Most Evil Critique Master: Sarah
Working Title: Ashes to Ashes, Dust to Dust
Somewhere between the sour lemon tang of afternoon kisses and the dusky ochre tinge of morning sex lies a world of pain we have yet to explore.
It takes time, she once said. It all takes time. It took time for her to open her eyes in the first place, because she wanted silence more than she wanted me. Silence is so much louder when sight is shut out.
You aren’t her. This I know with an age-old conviction that reverberates through my spirit-bound bones. You aren’t her and you’ll never be. But I stay with you (and you with me), for, without each other, we are no one.
I was no one when she left. I think she stole my soul, all quiet-like, when she slipped away in the tangelo dawning hour. She trailed the barest essence of me in her wake. What she left behind—what you see and taste and feel and hear—is a burnt out shell of something. Something you love for the sake of love. Something that cannot love you back.
But ink is dear, and I am rambling. Come, let me tell you what she would have wanted you to know.
Strong Points –
Oh man, the writing is absolutely gorgeous. I mean, I was hooked with the first part of the first sentence, “Somewhere between the sour lemon tang of afternoon kisses”, and I was like, the array of feelings that such a combination of words communicates just got me. And also, I absolutely loved this whole thing:
What she left behind—what you see and taste and feel and hear—is a burnt out shell of something. Something you love for the sake of love. Something that cannot love you back.
This communicates SO much by withholding specificity, by casting shadows, and it really stuck with me.
There’s such command of the mood as well. I can feel it in every sentence, even the smallest sentences, like “You aren’t her.” I love it, and I love the lyrical cadence and the organic flow of the sentences. And voice? Yep. The character voice develops subtly, under the surface, in such phrases as “quiet-like”. You really utilize ambiguity in a captivating way and I love it.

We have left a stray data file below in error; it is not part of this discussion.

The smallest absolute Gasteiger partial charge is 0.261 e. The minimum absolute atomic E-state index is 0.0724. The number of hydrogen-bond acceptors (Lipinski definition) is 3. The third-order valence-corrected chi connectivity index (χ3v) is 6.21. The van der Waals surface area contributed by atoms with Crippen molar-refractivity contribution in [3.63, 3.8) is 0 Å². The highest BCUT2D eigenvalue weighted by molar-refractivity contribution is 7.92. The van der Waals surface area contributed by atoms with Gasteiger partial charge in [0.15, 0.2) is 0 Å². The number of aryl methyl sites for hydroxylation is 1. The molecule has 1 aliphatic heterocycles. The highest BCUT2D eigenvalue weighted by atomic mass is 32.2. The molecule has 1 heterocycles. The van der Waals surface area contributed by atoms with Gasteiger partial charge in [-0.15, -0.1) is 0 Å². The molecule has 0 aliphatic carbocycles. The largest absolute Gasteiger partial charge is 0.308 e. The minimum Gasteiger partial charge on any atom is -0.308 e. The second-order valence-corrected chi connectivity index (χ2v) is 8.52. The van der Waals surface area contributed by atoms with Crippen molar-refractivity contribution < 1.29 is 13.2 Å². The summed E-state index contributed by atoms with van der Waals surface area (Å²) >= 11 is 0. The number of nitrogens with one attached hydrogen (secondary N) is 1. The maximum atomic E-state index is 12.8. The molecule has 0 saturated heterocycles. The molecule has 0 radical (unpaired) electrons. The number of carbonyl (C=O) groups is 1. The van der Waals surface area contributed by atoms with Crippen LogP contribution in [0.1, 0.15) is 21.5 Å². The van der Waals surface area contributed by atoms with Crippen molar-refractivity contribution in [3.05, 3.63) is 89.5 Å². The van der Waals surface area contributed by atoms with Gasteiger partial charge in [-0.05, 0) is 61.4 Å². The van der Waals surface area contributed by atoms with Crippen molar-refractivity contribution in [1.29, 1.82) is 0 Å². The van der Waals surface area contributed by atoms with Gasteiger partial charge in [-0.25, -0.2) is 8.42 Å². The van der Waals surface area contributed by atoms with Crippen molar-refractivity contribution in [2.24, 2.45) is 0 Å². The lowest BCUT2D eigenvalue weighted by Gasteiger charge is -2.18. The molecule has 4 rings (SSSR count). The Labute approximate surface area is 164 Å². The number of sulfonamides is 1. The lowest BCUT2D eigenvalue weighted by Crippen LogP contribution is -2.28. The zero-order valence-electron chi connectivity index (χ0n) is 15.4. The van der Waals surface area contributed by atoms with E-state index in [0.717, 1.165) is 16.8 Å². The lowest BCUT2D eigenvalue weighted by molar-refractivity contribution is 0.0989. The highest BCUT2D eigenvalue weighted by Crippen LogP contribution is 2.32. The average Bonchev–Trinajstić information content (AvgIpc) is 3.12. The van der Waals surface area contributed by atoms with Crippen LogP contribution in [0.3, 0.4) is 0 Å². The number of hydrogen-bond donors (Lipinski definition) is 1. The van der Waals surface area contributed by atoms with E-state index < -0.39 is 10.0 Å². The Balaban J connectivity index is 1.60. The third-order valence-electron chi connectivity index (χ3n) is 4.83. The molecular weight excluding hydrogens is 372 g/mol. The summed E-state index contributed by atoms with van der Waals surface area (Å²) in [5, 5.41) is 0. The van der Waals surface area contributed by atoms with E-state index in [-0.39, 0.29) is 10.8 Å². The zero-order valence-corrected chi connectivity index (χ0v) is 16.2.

Some Tips –
Minor tweaks are all I see, craft- and style-wise. You have a poignant style that translates right away, and this is really tough to do in the first few paragraphs unless you really know and have a handle on your style already. So, in that regard, I definitely can’t critique it. The only thing I can really help you with is tell you how I see the story you’re weaving – or, my translation of it, in a sense.
Lyrical writing, while beautiful, demands that the reader read slowly to take everything in. Consequently, the pacing of your story is that much slower. If this is what you’re aiming for, then good. Go for it. Just keep in mind that prose that casts shadows like this will cause your readers to take more time to digest the narrative. I, for example, read some lines twice because I liked them that much, or I read twice to make sure I got every detail as clearly as I could.
Secondly, the way the writer addresses “you”, along with such lines as “lies a world of pain we have yet to explore” and “Come, let me tell you what she would have wanted you to know” are part of the “reminiscing” opening type trope, or the “addressing the reader” opening type trope, or “rambles” as the writer calls it, that often straddle the cliché.
If the “addressing the reader” theme, or the general second person POV, continues on throughout the narrative, then this might be okay. If it’s a one-time thing, I’ve often seen openings like this get cut because they’re sort of like unnecessary introductory bits that stall the reader from getting to the actual story. In a sense, it’s sort of like cushioning for “dramatic” or “mysterious” inflating, like talking up the reader to get them interested instead of simply giving them the story. “I’m going to tell you about the story before we actually get into the story.” If used incorrectly, this tool can actually take away from the story. So, be aware of that. I definitely can’t speak for yours since I only have the first 200 words, but it’s absolutely up to you in the end.
Also, since you sent in your title, I’m definitely going to advise against using a cliché. (I’ve seen clichés used well before, sure, but usually it’s in an ironic sense.) Of course, this is subjective, and people often argue that a cliché is a cliché because it works – however, a cliché is also a cliché because it’s been used too much and has lost its edge. Clichés are best when freshened up or used in an unexpected way.
Would I Keep Reading?
Most likely. I love the writing to pieces, but, personally, the “telling vs. showing” aspect of the intro and the title leaves me a bit wary. I’d want to give it a chance, at least, and see if the “telling” aspect is pervasive. Otherwise, for me, this is definitely the type of writing that I’d mark to remember.
Good luck! ♥